Did the world almost come to an end Sept. 18th?

I've had so many of you write me and ask me what I think of this blog post.  The main claim is taken from Paul Kanjorski:

On Thursday (Sept 18), at 11am the Federal Reserve noticed a tremendous
draw-down of money market accounts in the U.S., to the tune of $550
billion was being drawn out in the matter of an hour or two. The
Treasury opened up its window to help and pumped a $105 billion in the
system and quickly realized that they could not stem the tide.
We were having an electronic run on the banks. They decided to close
the operation, close down the money accounts and announce a guarantee
of $250,000 per account so there wouldn't be further panic out there.

If they had not done that, their estimation is that by 2pm that afternoon, $5.5 trillion would have been drawn out of the money market system of the U.S.,
would have collapsed the entire economy of the U.S., and within 24
hours the world economy would have collapsed. It would have been the
end of our economic system and our political system as we know it.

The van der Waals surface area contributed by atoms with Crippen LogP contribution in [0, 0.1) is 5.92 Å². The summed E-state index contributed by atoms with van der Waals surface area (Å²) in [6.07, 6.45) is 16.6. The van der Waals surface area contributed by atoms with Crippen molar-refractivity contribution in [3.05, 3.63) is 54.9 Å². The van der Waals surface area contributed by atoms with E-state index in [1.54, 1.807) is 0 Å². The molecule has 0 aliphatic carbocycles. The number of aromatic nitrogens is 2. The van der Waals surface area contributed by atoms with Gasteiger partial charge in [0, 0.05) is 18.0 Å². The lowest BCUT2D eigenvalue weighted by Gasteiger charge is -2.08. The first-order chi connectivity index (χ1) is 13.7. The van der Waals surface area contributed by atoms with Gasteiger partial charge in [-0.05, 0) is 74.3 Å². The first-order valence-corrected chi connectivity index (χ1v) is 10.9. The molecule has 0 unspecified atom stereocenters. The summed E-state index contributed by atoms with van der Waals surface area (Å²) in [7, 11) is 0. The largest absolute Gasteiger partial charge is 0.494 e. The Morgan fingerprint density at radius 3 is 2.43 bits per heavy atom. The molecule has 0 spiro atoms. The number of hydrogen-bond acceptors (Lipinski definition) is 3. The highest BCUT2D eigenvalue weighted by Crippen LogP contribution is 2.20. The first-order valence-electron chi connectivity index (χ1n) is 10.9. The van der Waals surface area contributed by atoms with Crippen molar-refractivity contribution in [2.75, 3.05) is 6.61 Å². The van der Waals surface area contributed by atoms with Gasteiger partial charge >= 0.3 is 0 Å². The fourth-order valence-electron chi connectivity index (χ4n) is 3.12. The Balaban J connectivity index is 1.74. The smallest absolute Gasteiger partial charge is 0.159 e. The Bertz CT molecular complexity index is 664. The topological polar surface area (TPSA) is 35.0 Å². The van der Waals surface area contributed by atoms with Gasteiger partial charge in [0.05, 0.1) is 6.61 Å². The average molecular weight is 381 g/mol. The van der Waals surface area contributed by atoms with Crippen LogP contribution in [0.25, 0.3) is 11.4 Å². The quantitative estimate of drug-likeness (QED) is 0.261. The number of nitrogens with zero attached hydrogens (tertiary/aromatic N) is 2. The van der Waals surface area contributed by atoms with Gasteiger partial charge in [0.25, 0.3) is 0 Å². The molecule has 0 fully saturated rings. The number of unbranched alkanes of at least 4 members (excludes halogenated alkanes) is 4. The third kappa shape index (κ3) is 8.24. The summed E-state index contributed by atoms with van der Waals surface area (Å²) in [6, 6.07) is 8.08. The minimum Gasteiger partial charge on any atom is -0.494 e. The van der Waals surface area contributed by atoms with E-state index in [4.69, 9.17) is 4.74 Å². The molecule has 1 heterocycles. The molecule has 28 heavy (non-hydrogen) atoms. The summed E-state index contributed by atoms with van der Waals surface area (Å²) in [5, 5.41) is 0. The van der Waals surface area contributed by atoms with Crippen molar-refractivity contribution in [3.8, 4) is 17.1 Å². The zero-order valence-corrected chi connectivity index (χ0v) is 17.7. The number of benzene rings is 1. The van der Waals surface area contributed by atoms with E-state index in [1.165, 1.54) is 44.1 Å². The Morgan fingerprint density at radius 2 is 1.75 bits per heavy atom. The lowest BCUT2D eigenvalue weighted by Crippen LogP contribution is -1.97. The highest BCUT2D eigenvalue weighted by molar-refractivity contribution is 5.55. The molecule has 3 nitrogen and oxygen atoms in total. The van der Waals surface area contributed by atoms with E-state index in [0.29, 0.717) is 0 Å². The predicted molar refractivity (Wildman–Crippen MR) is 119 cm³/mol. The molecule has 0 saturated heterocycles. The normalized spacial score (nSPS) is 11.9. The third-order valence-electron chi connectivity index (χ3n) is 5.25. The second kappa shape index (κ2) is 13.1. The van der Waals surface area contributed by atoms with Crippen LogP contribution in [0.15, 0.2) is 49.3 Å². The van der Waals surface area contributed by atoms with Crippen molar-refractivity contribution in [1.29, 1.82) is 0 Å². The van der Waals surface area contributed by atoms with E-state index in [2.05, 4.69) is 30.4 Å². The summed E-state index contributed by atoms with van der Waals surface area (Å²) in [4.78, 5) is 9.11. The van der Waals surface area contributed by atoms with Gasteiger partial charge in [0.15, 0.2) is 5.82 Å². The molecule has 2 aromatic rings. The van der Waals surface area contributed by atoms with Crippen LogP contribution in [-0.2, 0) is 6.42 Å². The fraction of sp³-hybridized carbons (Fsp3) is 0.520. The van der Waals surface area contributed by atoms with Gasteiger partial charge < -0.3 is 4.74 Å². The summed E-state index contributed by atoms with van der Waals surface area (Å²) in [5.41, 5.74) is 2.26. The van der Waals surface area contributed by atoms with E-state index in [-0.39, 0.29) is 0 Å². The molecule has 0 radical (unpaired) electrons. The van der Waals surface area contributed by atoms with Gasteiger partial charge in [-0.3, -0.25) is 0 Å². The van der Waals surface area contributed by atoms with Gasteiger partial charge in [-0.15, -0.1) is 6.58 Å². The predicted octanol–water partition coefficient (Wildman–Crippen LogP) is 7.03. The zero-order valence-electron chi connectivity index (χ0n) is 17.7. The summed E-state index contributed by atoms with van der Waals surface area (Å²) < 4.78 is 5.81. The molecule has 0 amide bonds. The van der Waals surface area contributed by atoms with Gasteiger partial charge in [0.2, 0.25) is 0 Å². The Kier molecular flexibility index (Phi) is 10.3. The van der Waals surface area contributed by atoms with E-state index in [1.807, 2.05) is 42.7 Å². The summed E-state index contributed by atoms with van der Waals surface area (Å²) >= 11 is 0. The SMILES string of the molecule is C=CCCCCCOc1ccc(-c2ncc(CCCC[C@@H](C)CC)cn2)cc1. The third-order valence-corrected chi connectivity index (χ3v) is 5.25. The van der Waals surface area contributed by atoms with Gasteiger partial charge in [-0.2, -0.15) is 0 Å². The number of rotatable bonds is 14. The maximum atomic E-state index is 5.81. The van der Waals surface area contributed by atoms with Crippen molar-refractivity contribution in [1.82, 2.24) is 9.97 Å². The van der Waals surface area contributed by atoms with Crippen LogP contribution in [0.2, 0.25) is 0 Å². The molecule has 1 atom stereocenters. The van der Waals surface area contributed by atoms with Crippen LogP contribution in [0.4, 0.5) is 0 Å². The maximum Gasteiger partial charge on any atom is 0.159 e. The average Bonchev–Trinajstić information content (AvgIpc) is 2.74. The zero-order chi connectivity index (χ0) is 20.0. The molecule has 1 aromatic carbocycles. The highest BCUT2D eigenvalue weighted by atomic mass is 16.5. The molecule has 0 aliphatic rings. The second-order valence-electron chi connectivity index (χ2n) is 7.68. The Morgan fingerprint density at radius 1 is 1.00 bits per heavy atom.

The second paragraph is very much overstated (and I wonder about the exact numbers in the first paragraph).  My personal guess — and guess is the right word — is that if nothing had been done on this day, a disaster would have resulted, though not on the scale postulated here.  In my view there would have been an immediate bank holiday, partly improvised, plus complete insolvency for some very large financial institutions, followed by rapid nationalization.  There would have been a much tougher whack to the commercial paper market than what we saw.  Many businesses would have had problems meeting short-term payroll requirements.  The downturn in the real sector would have been much steeper than it has been.  In short, it would have been very bad but not the end of the world economy or democratic capitalism. 


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